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Don Grant

Don Grant taught Australian Studies and English at the Western Australian Institute of Technology.

Don Grant reviews 'Winner Take All?' by Donald Horne

April 1981, no. 29 18 April 1981
Don’t judge Donald Horne’s books by their titles. The Lucky Country, he now tells us, is not so much about the good fortune ofAustralia as about Australia as a derivative society. But even that, he said in the preface to the second edition, is misleading, for the central theme is the subtitle: Australia in the Sixties. ‘The Lucky Country theme is really a sub-plot’. ... (read more)

Don Grant reviews ' Western Landmarks' by Ronald P. Wright and 'Western Heritage' by Ray and John Oldham

June 1979, no. 11 01 June 1979
  ‘The feelings aroused in us by our old buildings are difficult to define. But they are none­the-less powerful feelings. There’s something of a dream-like quality in going back into the past; of projecting oneself into history; of identifying oneself with outstanding personalities and events in our national story; or perhaps with the simple and unknown pioneers who patiently laid th ... (read more)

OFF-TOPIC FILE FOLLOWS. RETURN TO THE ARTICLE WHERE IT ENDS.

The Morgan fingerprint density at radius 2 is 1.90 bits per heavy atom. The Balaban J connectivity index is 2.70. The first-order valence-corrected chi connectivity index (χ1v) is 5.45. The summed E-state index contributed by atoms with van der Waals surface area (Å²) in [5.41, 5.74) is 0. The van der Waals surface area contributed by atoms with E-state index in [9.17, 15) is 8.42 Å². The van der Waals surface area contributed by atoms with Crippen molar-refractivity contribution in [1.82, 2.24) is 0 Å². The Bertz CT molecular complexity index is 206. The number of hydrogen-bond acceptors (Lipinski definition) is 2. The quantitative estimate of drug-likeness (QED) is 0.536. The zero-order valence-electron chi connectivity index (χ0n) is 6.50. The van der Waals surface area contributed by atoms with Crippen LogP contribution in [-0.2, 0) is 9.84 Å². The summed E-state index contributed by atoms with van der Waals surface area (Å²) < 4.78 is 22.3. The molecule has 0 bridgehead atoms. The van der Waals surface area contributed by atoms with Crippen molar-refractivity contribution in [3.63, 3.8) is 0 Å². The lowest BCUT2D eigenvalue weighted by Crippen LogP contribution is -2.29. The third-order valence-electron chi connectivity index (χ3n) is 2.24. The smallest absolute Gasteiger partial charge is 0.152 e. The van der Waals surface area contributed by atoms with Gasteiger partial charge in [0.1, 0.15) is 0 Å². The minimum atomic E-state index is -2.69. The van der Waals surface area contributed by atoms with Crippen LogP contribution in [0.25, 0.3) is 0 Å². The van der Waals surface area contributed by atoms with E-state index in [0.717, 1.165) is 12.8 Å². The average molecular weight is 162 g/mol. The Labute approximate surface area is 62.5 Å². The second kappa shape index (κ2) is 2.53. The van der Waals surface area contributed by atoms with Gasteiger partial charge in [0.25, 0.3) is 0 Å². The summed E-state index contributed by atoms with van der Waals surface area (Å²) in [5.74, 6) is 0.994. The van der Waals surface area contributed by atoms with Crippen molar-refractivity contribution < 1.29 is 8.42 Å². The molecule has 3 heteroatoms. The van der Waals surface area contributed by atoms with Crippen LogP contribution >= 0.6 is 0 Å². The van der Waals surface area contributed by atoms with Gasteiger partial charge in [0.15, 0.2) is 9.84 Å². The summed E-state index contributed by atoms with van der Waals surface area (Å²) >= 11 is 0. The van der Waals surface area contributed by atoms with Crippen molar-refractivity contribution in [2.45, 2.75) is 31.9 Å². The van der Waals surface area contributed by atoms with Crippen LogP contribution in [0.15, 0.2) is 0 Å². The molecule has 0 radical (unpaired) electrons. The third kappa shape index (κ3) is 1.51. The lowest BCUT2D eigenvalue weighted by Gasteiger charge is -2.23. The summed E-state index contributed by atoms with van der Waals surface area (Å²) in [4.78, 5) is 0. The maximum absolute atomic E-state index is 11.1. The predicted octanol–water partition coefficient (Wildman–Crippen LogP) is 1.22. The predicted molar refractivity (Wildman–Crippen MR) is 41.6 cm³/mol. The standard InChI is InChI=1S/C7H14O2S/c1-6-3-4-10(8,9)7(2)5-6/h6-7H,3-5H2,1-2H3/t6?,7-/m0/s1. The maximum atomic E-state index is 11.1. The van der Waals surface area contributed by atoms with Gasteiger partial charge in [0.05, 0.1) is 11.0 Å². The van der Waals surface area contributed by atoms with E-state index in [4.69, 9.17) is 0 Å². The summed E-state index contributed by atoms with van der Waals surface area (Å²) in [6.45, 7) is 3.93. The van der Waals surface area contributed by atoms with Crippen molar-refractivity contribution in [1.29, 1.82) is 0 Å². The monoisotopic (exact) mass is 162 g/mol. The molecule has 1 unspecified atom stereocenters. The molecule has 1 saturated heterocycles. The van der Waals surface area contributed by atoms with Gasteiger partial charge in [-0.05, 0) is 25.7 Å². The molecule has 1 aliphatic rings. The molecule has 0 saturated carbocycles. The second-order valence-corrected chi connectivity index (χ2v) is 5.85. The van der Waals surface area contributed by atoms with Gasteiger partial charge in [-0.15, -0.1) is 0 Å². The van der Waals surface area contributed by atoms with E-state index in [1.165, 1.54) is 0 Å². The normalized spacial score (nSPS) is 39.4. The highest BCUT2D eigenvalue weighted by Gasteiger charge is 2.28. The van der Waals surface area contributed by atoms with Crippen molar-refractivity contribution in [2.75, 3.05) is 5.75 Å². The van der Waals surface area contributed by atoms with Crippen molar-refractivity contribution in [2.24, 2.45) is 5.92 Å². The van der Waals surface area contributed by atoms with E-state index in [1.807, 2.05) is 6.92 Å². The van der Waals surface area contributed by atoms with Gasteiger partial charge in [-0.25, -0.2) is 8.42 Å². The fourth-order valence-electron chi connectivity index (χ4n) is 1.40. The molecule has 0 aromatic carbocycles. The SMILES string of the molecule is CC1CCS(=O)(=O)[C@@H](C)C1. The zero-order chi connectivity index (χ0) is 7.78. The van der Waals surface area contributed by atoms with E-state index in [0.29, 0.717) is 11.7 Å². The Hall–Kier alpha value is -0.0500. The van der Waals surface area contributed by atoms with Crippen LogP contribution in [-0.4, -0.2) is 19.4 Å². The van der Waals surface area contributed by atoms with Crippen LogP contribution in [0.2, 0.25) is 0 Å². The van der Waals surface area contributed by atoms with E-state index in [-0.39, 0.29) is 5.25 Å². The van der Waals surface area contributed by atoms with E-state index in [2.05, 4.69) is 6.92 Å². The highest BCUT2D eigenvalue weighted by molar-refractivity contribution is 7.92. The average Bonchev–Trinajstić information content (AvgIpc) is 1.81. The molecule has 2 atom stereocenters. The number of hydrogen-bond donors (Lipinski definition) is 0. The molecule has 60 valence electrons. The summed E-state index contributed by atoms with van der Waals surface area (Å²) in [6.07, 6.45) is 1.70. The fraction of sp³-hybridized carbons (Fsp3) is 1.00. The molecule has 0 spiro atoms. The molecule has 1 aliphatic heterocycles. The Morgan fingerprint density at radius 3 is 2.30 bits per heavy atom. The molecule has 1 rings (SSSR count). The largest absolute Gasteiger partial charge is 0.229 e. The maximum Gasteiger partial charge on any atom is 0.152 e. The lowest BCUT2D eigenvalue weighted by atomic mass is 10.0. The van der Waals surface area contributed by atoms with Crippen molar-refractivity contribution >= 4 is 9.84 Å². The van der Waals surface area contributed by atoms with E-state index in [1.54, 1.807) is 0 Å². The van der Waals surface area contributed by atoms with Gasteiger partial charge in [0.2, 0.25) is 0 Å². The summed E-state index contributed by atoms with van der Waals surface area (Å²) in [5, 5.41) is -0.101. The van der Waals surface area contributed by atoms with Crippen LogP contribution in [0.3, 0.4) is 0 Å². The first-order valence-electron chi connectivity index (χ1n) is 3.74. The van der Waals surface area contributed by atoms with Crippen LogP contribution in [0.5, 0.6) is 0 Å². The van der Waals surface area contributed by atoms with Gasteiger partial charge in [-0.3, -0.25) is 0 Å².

Don Grant reviews 'Bob Hawke: A portrait' by Robert Pullan and 'Hawke: The definitive biography' by John Hurst

October 1980, no. 25 08 June 2022
Success may not always have come easy to Robert James Lee Hawke, but it has come often. In 1969 he became President of the ACTU without ever having been a shop steward or a union organiser or secretary; he had never taken part in or led a strike. His experience at grass roots or branch level in the ALP had not been extensive when he was elected Federal President of the party in 1973. Now, untested ... (read more)

Don Grant reviews 'Borderline' by Janette Turner Hospital

April 1986, no. 79 01 April 1986
Janette Turner Hospital was born in Melbourne, but has lived and travelled abroad in recent years. Borderline, her third novel, is set for the most part in Boston and Montreal. It is a mystery story which contains many of the conventional ingredients of the genre: disappearances, murder and violence, mysterious messages. However, these things are subsidiary to its dominating theme which is an expl ... (read more)

Don Grant reviews 'Xavier Herbert' by Laurie Clancy

May 1982, no. 40 01 May 1982
Xavier Herbert is probably the most enigmatic of Australian writers, but there is nothing enigmatic about Laurie Clancy’s treatment of the man and his works in Twayne’s World Authors Series. This is the best assessment of Herbert since Vincent Buckley’s article ‘Capricornia’ (Meanjin, 19, 1960) forced critics to take Herbert seriously as a writer of stature and an experimentalist with th ... (read more)